Medicare Advantage Plans
Medicare Part C, sometimes referred to as Medicare Advantage Plans, is a health plan option that is approved by Medicare and run by private companies. Medicare Part C is part of the Medicare Program.
When you join Medicare Part C, you are still in Medicare. Some of the Medicare Part C plans require referrals to see specialists. In many cases, the premiums or the costs of services (co-pays) can be lower in a Medicare Part C Plan than they are in the Original Medicare.
Medicare Part C Plans provide all of your Part A hospital and Part B medical coverage and must cover medically necessary services. Medicare Part C also must cover emergency and urgent care.
Medicare Part C plans generally offer extra benefits, and many may include Part D drug coverage. These plans often have networks similar to HMO or PPO plans. This means that you may have to see doctors who belong to the plan or go to certain hospitals to get covered services. In many cases, your costs for services through Medicare Part C plans can be lower than in the Original Medicare Plans. Some Medicare Part C plans coordinate your care, using networks and referrals. This can help manage your overall care and can also result in savings to you.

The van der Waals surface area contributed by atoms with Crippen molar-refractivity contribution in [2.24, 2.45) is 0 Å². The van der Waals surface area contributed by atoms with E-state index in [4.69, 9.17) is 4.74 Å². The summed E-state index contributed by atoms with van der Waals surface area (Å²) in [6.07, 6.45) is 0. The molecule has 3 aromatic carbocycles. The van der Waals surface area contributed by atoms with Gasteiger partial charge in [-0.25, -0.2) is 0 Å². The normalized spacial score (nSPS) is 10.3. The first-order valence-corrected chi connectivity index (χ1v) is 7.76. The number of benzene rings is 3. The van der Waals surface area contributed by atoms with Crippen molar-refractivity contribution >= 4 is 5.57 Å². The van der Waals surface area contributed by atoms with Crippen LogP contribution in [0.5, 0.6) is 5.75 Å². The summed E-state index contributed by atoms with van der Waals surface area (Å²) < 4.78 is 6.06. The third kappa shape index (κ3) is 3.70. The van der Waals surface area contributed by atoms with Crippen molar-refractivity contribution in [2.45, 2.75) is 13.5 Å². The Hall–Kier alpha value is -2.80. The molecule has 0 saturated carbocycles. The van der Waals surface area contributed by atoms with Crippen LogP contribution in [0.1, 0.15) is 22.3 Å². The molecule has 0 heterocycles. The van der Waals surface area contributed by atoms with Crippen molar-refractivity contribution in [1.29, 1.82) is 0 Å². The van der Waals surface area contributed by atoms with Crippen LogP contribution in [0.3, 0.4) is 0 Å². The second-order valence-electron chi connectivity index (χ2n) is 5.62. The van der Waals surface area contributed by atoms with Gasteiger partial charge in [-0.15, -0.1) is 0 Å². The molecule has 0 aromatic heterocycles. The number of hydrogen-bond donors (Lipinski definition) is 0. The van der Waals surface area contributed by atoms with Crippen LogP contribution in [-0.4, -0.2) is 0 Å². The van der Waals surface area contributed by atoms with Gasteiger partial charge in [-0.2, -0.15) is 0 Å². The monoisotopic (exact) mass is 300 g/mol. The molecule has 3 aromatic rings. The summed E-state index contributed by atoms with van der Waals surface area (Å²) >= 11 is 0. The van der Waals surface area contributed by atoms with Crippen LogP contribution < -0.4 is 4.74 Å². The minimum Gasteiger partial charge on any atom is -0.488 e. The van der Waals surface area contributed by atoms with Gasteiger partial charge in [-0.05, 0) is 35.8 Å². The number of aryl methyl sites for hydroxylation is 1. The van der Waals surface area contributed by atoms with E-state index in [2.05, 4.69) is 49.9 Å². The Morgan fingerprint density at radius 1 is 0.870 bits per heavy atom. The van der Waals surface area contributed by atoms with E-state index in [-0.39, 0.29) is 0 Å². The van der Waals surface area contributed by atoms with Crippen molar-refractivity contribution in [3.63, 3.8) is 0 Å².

Medicare Part C plans must follow rules set by Medicare. However, each Medicare Part C plan can charge different out-of-pocket costs and have different rules for how you get services.
You usually pay one monthly premium to your Medicare Part C plan, in addition to your Medicare Part B premium.
With Medicare Part C, Medicare pays an amount of money for your care every month to these private health plans, whether or not you use services. Medicare Part C plans also include options that provide specialized care for people who need a lot of health services. Even if you are out of the service area of the plan, you are still covered for emergency or urgently needed care.
Medicare Part C plans include:
Your Medicare Part C premiums depend upon various factors such as whether the plan charges a monthly premium in addition to your Medicare Part B premium; whether the Medicare Part C plan has a yearly deductible; and the type of health care services you need and how often you receive them.
It is important to note that if your Medicare Part C plan stops participating in Medicare, then you will need to join another Medicare Part C plan or return to the Original Medicare.